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PALOMINAS, Ariz. (AP) —Inflation is kicking everyone hard and the people who run a horse rescue ranch in southern Cochise County also are feeling the pain too as prices for everything from feed to medication continue to skyrocket.

But lately, Horse’n Around Rescue Ranch And Foundation organizers Theresa Warrell and Steve Boice have been confronted with the heartbreak of horse owners who have been forced to give up their beloved animals because they can no longer afford to feed them or care for them medically.

The non-stop rise in the cost of hay and bag feed, for example, as well as medications that are required for some horses, has made keeping such animals as companions and members of the family untenable, Warrell and Boice said.

At the ranch where 65 horses are being cared for, Warrell said she receives calls almost daily from desperate horse owners who are asking if Horse’n Around will take their equines.

In an email Warrell sent out recently to ranch volunteers and members of the ranch’s newsletter, she wrote: “INFLATION is hitting us all hard. We are receiving more calls than usual from horse owners who have to make the choice between feeding their family or their horses. As animal lovers our hearts are aching for the horses experiencing a decline in quality of care due to their owners’ financial restraints and limitations.”

Sitting just outside the arena where horses are trained twice a year by volunteers of Horse’n Around so the animals can become adoptable, Warrell pointed to three new horses that joined the ranch in the last couple of months simply because their owners could no longer provide their animals’ needs.

The rescue ranch, which has been in operation for longer than a decade, has traditionally been the safe and compassionate haven for abused and neglected horses that have made their way to Warrell and Boice via law enforcement rescues or other means.

But now with the inflation situation, the ranch has turned into the place where those who do love and care for their horses are calling for help.

“Imagine yourself being a horse owner and having to find a place for your horse because of the economy,” Warrell said. “Nobody wants to take them because all the rescues are full. You’re trying to do the right thing by your horse and your options are limited … it’s heart wrenching.

“At the rescue we often take neglected, abused or starving horses, or horses people can’t keep any longer. But in addition to that, with the situation with inflation, we are getting calls almost daily – as is every rescue – from people who can no longer afford to keep some of their horses or all of their horses.

“They want them to go somewhere. Usually the ones they want to give up might have some limitations as far as not being rideable, not trained, or an old injury, something that makes them difficult to sell.

“(But) any decent horse owner certainly wants whatever is best for their horse because they’re part of the family.”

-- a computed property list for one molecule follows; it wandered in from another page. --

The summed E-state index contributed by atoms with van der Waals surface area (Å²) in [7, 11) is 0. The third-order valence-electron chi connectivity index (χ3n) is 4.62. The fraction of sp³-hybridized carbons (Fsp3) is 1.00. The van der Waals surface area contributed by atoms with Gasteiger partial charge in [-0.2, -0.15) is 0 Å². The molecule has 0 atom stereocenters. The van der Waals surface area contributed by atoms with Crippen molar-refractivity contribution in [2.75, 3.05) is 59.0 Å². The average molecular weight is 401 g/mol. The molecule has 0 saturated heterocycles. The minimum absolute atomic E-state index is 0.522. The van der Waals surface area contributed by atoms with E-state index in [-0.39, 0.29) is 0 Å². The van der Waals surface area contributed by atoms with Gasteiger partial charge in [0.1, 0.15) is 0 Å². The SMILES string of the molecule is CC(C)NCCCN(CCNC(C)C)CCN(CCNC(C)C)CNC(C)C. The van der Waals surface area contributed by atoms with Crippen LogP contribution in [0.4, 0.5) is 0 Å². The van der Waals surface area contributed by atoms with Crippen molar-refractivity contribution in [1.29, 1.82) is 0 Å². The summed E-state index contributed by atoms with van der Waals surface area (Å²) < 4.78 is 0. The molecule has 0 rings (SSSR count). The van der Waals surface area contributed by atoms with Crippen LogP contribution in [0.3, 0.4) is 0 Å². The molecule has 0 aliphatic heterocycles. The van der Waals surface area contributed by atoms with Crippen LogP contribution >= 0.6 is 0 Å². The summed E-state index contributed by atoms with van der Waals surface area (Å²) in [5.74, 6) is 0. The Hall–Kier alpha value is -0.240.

In the last couple of months or so, the ranch has taken in three horses from loving homes, but whose owners were suffering with health issues and could not afford to keep the animals. More calls have poured in since then.

Warrell said generally, Horse’n Around Rescue has been known as the one place where equines that had nowhere to to go were welcome.

“And we are still that,” Warrell said. “But there needs to be a place where horses can go where people can afford to feed them, like a food bank. There needs to be a place where people can be helped to keep their horses in the short term.”

Boice said the increase in feed and hay that is crippling not only them, but other rescue ranches and working ranches in the area.

A 100-pound bale of hay costs $25.50, but Warrell said the word is that will increase to $30 by the fall.

“That causes a panic among horse owners and suddenly that family member who is so loved becomes a financial burden,” Warrell said.

She said the cost of worming protocol for their animals has more than doubled in the past two years and feed has increased more than 20% in the last seven months and keeps rising.

Boice said feed prices last October were about $13.99 a bag and that has now ballooned to $26 a bag.

“Bermuda pellets have gone from about $12 or $13 to $23,” he said. “How do we survive that?”

Warrell saud that amid the woes of inflation and the desperation of horse owners has emerged an anonymous donor who has been a friend of the Horse’n Around Rescue Foundation for years and who has made a more than generous offer to help the ranch, which is a non-profit.

But the offer depends on donations from the community, according to Warrell and Boice.

They said that between now and Aug. 15, the individual will match any donation made to Horse’n Around up to $10,000.

Boice thanked the passionate cadre of volunteers who feed the horses twice a day and help him and Warrell with training and administering medications.

“A little help from this one, and a little help from that one and we just kind of gradually keep chugging away and keep things going,” Boice said.

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